Many environmentalists would like to believe that agriculture is a substantial contributor to nutrient runoff and hypoxia zones.  However, to date, no solid research has been done on what agriculture’s contribution to this problem really is.  If agriculture has a significant impact, farmers are already poised to change their practices and do their best to minimize runoff.  If other industries are more at fault than currently assumed, everyone must step up to the plate to minimize nutrient runoff problems.

MYTH OF THE MODERN FARMER

Originally posted on Fit to Farm blog

My sister and I talk about this one often. You see a post on Facebook, Twitter, Instagram, Yahoo News, etc. promoting the hardworking farmer. It makes us feel good to be in the industry and generally, it’s as far as you want to look. Then scrolling down to the comments, you see the standard post that “those farmers are good, but real farmers don’t work hard like that anymore, they just let the antibiotics/robots/pesticides do the work for them, and collect a big pay check.”

While the part about the big paycheck might be comical, those types of comments are a problem that we often run into. As individual farmers, consumers see us as the hardworking person, who gets the job done. Each one of us is the exception to the rule of “corporate farmers,” or “Big Ag.” However, our industry as a whole is viewed as corrupt, run by the executives of Monsanto in some high-rise office building. How can we use technology in our farming, and not seem like the bad guy?

When talking to people, they will defend my right to farm the way they believe I do to the death. They tell me that I am unique in that I don’t abuse my animals, and use antibiotics responsibly. If friends post a picture that demeans agriculture, they even will go out of their way to tell me that my farm is the exception. My job at this point is to get them to realize, my farm isn’t the exception, and it is the rule.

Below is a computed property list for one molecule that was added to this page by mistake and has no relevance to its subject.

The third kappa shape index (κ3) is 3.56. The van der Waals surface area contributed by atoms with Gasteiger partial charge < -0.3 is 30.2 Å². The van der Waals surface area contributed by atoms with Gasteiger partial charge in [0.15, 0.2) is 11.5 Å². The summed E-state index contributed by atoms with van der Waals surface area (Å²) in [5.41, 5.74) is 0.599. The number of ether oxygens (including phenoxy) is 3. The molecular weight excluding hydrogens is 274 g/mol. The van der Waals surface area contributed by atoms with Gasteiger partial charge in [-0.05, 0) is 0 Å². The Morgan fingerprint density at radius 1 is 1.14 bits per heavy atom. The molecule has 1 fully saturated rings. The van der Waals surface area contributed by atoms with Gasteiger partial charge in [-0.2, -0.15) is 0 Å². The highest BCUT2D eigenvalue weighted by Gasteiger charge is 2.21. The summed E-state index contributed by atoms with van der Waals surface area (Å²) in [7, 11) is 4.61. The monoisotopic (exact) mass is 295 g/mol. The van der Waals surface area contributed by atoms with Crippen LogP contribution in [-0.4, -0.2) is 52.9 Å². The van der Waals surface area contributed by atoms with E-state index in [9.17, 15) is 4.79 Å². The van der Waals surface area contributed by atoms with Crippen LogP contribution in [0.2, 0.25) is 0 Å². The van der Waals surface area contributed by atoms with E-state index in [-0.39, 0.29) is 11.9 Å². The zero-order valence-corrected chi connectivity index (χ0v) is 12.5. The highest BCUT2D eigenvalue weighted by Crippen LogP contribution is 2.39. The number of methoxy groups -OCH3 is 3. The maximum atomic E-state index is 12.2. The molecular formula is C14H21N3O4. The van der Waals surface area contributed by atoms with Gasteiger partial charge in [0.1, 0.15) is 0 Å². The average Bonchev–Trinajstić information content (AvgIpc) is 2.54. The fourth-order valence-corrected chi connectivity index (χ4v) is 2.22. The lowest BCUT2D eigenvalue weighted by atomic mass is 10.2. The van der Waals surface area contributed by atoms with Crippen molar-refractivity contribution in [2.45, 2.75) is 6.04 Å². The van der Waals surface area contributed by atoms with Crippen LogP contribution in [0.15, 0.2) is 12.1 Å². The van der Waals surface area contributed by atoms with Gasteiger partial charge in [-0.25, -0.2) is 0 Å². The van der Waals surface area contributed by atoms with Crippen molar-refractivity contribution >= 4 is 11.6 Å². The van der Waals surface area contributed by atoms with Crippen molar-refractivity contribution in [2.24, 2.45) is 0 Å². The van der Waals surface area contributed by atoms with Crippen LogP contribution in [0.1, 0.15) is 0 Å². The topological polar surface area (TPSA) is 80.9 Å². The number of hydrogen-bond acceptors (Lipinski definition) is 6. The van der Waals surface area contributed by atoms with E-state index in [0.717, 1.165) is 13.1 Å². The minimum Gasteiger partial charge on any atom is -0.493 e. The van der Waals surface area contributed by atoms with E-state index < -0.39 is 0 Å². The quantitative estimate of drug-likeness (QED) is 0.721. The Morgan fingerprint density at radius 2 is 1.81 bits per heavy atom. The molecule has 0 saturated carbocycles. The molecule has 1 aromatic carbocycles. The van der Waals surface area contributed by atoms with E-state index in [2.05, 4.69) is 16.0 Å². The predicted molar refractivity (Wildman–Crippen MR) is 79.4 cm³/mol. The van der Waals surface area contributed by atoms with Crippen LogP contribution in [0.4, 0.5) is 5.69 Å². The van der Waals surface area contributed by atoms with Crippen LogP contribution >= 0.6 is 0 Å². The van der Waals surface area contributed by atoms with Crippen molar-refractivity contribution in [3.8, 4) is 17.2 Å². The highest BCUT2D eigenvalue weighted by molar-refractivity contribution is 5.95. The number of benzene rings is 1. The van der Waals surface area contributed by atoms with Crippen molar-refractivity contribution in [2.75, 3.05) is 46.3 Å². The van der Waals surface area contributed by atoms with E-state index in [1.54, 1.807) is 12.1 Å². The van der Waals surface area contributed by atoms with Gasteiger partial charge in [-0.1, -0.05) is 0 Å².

As Farmers, we take responsibility for providing good, quality food to our own families, neighbors, and larger communities. We believe the food we produce is safe and we try to produce it in the best way that we can. Part of that care is treating those who are sick, and euthanizing animals that are suffering. We house our animals inside to protect them from bad weather, and provide them a stable environment. We use technology to help us achieve a consistent product, something our consumers demand.

We don’t have to look far to start to spread the message of responsible farming. It’s just not something we have had to do much in the past, so we don’t always understand some of the questions. By ignoring the myths that live around agriculture, we are letting them grow. People who don’t know will follow the popular opinion. We are no longer just farmers, but also educators.

ILLINOIS FARM COUPLES: RICHARD AND JANICE GATES

They say February is the season for love … and we’re celebrating by giving you a glimpse of five Illinois farm couples throughout the week!  These couples practice their love for each other and the land every day on their farms.  Get to know them and the work they love to do!

50 years ago, vintage wedding dress, 1963

Richard and Janice Gates will celebrated 50 years together on February 10. They met at a District Youth meeting while Juniors in High School and were married 4 years later. Richard spent his life farming with his father (and later with his son) and Janice’s career was as an employee with the US Department of Agriculture local office. In the past 50 years, they have enjoyed their three children and many grandchildren.

tourism, travel, vacation
Richard and Janice in Ireland in 2012.